Thrifting, sustainability and creating an outlet to express yourself — this is the premise of Fabrio, a new sustainable fashion magazine at Boston University.
The magazine and club was started by Eric Tran, a freshman in the College of Arts and Sciences. For Tran, president and production editor of the magazine, fashion goes beyond just clothes.
“Fashion is an expression of ideas, expression of passion,” Tran said. “Not just thinking about like, oh ‘clothes,’ [but] thinking about like, oh, ‘what can that do for other people?’ And as simple as fundraising, to give to organizations that clothe the homeless.”
The magazine’s efforts to be sustainable is reflected in its decision to publish digitally only, instead of in print.
“[For] all the clothes, we want to be reusing clothes, thrifting. We want to be using all sustainable things,” Tran said.
The other goal of the club is humanitarianism and activism. Fabrio plans to fundraise to help underserved communities who can’t afford clothes as well as work with anti-fast fashion organizations.
“We want to just take the level of artistry that comes from creating a simple magazine, to applying that to the real world and helping communities that actually need help,” Tran said.
Jasmine Grant, the editor-in-chief at Fabrio, said the magazine is about sustainable fashion, but also topics such as promoting sustainable working conditions and wages for workers in the fashion industry. Students were very engaged at the magazine’s interest meeting earlier this month, she said.
“[The idea of Fabrio] draws a lot of people in because maybe they’re reminded of thrifting or you know, recycling, clothing, sewing,” Grant, a freshman in the College of Communication, said. “But even beyond that, sustainable fashion is about promoting equity within the working class of the fashion industry.”
When it comes down to what inspired the making of Fabrio, the team said they believed in a vision –– sustainable fashion that was affordable and was for everyone. Tran said he came up with the idea last year when he wanted to fully commit to fashion and lead it toward sustainability.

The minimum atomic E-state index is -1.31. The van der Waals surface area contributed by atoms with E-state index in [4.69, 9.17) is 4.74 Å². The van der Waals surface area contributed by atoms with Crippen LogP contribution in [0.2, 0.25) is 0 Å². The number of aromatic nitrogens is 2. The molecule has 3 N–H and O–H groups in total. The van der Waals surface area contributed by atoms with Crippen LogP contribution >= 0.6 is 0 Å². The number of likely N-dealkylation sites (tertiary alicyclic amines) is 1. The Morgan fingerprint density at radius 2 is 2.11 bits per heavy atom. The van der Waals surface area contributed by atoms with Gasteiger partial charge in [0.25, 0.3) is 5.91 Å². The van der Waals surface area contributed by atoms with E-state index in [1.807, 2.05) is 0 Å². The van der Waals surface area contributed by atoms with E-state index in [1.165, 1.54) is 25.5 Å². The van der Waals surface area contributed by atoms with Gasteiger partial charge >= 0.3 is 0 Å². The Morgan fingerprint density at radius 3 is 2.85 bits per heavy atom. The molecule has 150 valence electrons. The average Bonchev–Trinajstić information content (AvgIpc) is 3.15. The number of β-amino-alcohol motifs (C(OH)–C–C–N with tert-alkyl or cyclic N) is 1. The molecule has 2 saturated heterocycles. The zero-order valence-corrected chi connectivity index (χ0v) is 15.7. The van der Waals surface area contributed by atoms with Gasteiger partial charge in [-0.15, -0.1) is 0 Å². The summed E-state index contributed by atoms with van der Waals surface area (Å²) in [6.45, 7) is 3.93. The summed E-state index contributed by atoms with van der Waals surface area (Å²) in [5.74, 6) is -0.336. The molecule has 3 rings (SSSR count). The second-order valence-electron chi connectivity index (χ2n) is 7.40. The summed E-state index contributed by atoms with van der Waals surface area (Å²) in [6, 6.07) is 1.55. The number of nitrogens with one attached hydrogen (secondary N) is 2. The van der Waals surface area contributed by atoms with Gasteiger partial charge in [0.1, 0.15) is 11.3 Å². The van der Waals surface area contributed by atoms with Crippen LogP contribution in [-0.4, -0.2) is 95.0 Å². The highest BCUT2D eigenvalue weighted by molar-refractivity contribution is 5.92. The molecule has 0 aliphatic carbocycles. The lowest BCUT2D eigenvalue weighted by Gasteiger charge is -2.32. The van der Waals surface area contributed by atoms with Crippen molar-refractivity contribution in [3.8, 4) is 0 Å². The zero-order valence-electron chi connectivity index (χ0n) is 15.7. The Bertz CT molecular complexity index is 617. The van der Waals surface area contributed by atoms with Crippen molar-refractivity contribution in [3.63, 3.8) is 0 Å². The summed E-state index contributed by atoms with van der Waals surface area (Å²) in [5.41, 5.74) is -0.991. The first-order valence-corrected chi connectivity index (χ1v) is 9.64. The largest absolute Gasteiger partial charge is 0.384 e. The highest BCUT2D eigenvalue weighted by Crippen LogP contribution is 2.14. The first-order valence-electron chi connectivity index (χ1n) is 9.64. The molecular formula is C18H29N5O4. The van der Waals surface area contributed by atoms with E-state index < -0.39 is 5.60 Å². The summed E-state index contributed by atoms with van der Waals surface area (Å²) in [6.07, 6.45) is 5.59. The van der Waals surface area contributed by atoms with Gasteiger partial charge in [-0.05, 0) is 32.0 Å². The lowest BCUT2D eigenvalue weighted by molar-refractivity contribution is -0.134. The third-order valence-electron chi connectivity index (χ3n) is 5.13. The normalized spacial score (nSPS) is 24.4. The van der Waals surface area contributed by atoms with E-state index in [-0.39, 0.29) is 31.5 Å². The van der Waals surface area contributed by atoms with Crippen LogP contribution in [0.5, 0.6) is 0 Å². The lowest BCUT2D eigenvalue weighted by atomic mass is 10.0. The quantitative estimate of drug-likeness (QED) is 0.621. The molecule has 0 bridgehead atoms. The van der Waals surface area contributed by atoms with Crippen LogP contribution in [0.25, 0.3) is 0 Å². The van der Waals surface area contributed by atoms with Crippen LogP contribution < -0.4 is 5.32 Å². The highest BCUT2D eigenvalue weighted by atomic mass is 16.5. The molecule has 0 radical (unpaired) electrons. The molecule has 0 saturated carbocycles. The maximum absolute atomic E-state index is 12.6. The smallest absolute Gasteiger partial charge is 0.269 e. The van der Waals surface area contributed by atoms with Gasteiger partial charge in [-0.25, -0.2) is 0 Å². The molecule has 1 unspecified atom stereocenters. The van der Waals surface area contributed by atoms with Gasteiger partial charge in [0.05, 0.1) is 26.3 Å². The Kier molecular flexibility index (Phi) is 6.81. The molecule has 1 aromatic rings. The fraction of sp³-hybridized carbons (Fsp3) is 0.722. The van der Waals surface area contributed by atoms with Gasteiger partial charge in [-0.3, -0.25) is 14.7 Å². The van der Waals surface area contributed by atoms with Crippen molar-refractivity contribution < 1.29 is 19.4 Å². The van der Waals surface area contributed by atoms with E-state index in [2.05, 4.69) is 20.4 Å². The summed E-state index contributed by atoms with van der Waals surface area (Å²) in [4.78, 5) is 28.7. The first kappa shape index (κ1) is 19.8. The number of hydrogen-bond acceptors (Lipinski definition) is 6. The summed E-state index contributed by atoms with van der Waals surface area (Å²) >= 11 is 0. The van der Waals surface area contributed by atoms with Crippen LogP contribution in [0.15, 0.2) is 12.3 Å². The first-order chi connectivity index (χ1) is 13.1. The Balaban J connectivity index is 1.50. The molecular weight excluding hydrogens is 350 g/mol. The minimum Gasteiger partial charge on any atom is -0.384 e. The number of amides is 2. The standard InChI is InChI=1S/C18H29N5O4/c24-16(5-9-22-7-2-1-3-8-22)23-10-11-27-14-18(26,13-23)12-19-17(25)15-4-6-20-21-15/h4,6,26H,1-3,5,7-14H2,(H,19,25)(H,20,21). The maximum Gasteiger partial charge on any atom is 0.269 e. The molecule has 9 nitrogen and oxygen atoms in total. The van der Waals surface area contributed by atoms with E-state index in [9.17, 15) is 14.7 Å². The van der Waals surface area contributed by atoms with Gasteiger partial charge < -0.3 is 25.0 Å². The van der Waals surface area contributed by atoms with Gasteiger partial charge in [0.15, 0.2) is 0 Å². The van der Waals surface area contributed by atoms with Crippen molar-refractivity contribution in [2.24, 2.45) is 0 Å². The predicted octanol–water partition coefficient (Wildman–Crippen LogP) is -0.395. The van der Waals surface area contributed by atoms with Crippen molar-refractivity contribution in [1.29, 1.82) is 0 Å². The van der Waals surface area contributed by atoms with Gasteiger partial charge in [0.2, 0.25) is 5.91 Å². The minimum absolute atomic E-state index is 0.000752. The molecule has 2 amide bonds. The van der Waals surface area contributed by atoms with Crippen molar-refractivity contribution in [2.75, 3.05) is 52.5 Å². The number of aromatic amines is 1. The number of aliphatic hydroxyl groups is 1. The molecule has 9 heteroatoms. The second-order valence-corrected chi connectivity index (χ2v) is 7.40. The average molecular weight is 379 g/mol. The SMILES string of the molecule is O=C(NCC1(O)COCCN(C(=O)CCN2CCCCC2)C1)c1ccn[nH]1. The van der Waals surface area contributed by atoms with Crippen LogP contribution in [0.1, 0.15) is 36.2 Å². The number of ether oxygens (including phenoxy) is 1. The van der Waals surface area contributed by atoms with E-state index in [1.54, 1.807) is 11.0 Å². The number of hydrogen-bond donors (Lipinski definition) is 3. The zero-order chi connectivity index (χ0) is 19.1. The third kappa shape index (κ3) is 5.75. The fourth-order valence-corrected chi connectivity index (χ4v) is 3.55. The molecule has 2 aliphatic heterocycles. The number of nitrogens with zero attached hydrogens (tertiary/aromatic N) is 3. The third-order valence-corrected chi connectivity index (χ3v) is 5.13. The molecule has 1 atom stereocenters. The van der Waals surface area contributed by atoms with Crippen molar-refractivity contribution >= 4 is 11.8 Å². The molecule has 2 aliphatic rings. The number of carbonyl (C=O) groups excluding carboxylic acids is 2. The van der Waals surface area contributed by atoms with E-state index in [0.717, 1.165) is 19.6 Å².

“I feel like other people are in that same boat of being interested in something and not having an outlet to go for it so I just wanted to risk it and just start a sustainable fashion magazine,” Tran said.
For Tan, you can still look good and live sustainably without having to support fast fashion.
“Society does expect us to wear name brands and to be all over-the-top, but you don’t [have to be],” Tran, who strives for complete sustainability and thrifts as much as he can, said. “You can still express yourself through fashion without spending all this money.”
Wyatt Boyd, the photography editor of Fabrio, said he believes society needs to move away from a disposable lifestyle.
“We as a society are extremely wasteful. It is a materialistic society,” Boyd, a freshman in the College of Arts and Sciences, wrote in an email interview. “I think that there is far too much emphasis on new and trendy [than] on quality and agelessness,” he wrote.
Grant said she hopes Fabrio will inspire people to think more about fashion and their shopping habits.
“To evaluate your individual consumerism is really important in this day and age because it starts small,” Grant said. “Hopefully at the individual level, people will be reached to think about their own consumerism and their own habits that might have a harmful impact on the environment or other people at large.”
Fabrio will be publishing its first issue by the end of this semester.
Disclaimer: Jasmine Grant, the editor-in-chief of Fabrio, has written for The Daily Free Press but had no input in the writing or editing of this article.